Since taking office, PM Abiy has made a specialty out of stunning everyone with his bold and courageous moves. He is introducing such fast-paced changes in Ethiopia and the Horn of Africa region, they are calling him “Prime Minster Bolt” (after Usain Bolt the world record holder as the fastest sprinter).
Every day, PM Abiy proves to the world that he is a true transformational leader. He is not only transforming structures and processes of governance, he is, most importantly and positively, transforming the hearts and minds of Ethiopians in the country and in the Diaspora. Hardly a day passes without someone telling me, “I was suspicious of Abiy at first because “They” brought him up in their ranks and “They” made him prime minister. But now he has won me over.”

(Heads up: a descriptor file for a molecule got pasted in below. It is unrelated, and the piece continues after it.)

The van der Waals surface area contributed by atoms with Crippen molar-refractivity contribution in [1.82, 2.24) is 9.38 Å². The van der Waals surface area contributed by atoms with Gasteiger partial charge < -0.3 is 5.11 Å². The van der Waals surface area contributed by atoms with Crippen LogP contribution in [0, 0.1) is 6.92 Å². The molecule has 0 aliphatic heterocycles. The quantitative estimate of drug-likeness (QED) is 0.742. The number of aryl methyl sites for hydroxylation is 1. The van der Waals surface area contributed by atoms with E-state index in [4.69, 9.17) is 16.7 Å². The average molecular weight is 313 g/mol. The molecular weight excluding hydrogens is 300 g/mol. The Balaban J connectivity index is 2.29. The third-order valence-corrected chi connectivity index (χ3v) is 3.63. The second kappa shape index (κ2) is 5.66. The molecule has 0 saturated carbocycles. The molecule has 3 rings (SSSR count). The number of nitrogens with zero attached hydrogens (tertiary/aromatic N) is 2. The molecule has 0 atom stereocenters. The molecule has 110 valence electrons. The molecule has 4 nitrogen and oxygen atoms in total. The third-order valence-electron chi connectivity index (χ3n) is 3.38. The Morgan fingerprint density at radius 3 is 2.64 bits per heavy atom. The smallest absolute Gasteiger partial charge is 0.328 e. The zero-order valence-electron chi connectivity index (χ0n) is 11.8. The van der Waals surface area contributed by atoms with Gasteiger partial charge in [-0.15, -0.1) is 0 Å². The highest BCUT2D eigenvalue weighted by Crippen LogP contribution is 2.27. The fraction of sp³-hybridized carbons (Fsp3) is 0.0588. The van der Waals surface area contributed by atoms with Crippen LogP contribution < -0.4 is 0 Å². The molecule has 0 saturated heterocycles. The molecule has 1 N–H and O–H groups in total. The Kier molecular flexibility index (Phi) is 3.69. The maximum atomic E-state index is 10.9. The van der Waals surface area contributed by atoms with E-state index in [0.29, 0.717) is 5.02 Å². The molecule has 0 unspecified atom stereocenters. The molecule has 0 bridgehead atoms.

That is the irresistible magic of Abiy Ahmed. In less than ten weeks he has managed to conquer the hearts and minds of even the stone-hearted and the steeled mind with sincerity, humility, kindness, compassion, love, professionalism and fairness.
For me, the icing on the cake is that he wears his Ethiopiawinet on his sleeve for everyone to see. Just like me.
When PM Abiy took office, former United States Assistant Secretary of State for Africa, Herman Cohen tweeted:
Message for new Ethiopia Prime Minister Abiy Ahmed: Do not be reluctant to take bold steps toward democratic reform. TPLF politico-economic monopolists have been revealed as frauds, and will not be able to restrain you. International community is with you.